I. Of Divine Service in general-iv. 3; vi. 1, 2.
II. Of the Authority due to Antiquity in matters of

Divine Service-vii. 1, 3, 4.
III. Of the Authority of the present Church in

matters of Divine Service-viii. 1-5; X. 2. IV. Of Places set apart for God's solemn Service

xi. 1, 2. V. Of Dedication of Churches-xii. 1, 3, 4, 5. VI. Of the Naming of Churches-xiii. 1, 3. VII. Of the Sumptuousness of Churches-xv. 1-5. VIII. Of the Holiness which we ascribe to the Church

more than to other places—xvi. 1, 2. IX. Of Public Teaching, or Preaching, in the Church ;

what it is—xviii. 1, 2. X. Of the first kind of Preaching: that is, Public Catechizing-xviii. 3.

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XI. Of the second kind of Preaching : that is,

Public Reading of Scripture-xix. 1, 5; xx.

5, 6. XII. Of reading the Apocrypha—xx. 7, 10, 11. XIII. Sermons, in what sense the Word of God

xxi. 2-5. XIV. Peculiar Advantages of the Word written

xxii. 1, 2, 4, 5, 6, 9. XV. Of the manner in which Good Men have

always been used to hear the Lessons in the

Church--xxii. 13, 14, 15.
XVI. Reading not to be disparaged for Preaching's

sake-xxii. 16, 17.
XVII. Of Prayer-xxiii.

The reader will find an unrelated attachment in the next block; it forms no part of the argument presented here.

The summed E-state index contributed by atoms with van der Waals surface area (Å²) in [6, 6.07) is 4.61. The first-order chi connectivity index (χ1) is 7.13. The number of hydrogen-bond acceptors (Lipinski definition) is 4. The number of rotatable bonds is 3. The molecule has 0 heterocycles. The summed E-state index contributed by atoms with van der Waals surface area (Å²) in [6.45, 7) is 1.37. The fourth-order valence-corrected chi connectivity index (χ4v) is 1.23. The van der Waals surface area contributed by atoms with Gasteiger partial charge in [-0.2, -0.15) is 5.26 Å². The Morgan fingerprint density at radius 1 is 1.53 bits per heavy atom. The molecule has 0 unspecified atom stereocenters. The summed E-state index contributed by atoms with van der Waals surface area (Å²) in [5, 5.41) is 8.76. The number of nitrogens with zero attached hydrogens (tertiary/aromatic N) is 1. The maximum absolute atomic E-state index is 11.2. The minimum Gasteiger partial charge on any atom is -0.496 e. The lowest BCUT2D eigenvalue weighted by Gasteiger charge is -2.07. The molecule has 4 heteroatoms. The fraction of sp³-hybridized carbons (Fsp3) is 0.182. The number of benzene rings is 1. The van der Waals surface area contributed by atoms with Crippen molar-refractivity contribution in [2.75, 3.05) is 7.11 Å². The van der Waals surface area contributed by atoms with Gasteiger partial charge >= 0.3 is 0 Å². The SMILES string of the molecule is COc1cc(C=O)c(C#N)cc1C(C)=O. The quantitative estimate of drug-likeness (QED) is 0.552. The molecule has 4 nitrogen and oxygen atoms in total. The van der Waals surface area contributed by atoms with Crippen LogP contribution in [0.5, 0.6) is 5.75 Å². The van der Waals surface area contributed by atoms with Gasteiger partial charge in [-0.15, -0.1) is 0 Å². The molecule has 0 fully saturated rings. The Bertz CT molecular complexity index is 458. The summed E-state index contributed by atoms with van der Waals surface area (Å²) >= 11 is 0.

XVIII. Of Public Prayer—xxiv. 1, 2.
XIX. Of the Form of Common Prayer-xxv. 1-4.
XX. Authority for Set Forms of Prayer-xxv. 5;

xxvi. 1, 2. XXI. Of the Attire used by the Clergy in the

Service of God-xxix. 1-5. XXII. Of Gesture in Praying, and of Different

Places chosen for that Purpose-xxx. 2, 3. XXIII. Of the Length of our Prayers—xxxii. 1, 2. XXIV. Of Short Ejaculatory Prayers—xxxiii. XXV. Of the Mingling of Lessons with Prayers—

xxxiv. XXVI. Of Prayer for Earthly Things—xxxv. 2. XXVII. Of often repeating the Lord's Prayer—xxxv. 3. XXVIII. Of repeating some Prayers after the Minister

-xxxvi. 1, 2, 3. XXIX. The Psalms; and what difference there is

between them and other parts of Scripture

-xxxvii. 2. XXX. Of Music with Psalms-xxxviii, 1, 2, 3.

XXXI. Of Singing Psalms by course: that is, the

Minister and People answering one another

-xxxix. 1, 2, 4, 5. XXXII. Of Magnificat, Benedictus, and Nunc Dimittis

xl. 1, 2, 3. XXXIII. Of the Litany-xli. 1, 2, 4. XXXIV. Of the Creeds of the Church, especially the

Athanasian Creed-xlii. 1, 2, 3, 5, 6. XXXV. Of the Hymn of Glory-xlii. 7, 8, 11, 12,

13. XXXVI. Of the Prayer in the Litany against Sudden

Death—xlvi. 1, 2, 3. XXXVII. Of Confession of our Unworthiness in Prayer

-xlvii. 1-4. XXXVIII. Of Prayer to be evermore delivered from all

Adversity-xlviii. 2-5, 8-13. XXXIX. Of the Prayer in the Litany, Have mercy upon

all men---xlix. 1, 2, 3, 5, 6. XL. Of Sacraments in General-1. 1, 2, 3. XLI. Of the Union of God and Man in the Person

of Christ-li. 1, 2, ; lii. XLII. Of the Exaltation of Human Nature by

Christ's Incarnation-liv. 1-10. XLIII. Of the Presence of Christ, in order to our

Participation of Him-lv. 1, 7, 8, 9. XLIV. Of the Participation of Christ : that is, of the

Communion of Saints-lvi. 1-12. XLV. Of the Necessity of Sacraments to the Partici

pation of Christ—lvii. 1-6. XLVI. What are essential, what accessory parts of

a Sacrament-lviii. 1-4. XLVII. Necessity of outward Baptism in particular

lix. 1-5; lx. 1-5, 7. XLVIII. Of Interrogatories in Baptism touching Faith

and Obedience-lxiii. 1, 2, 3.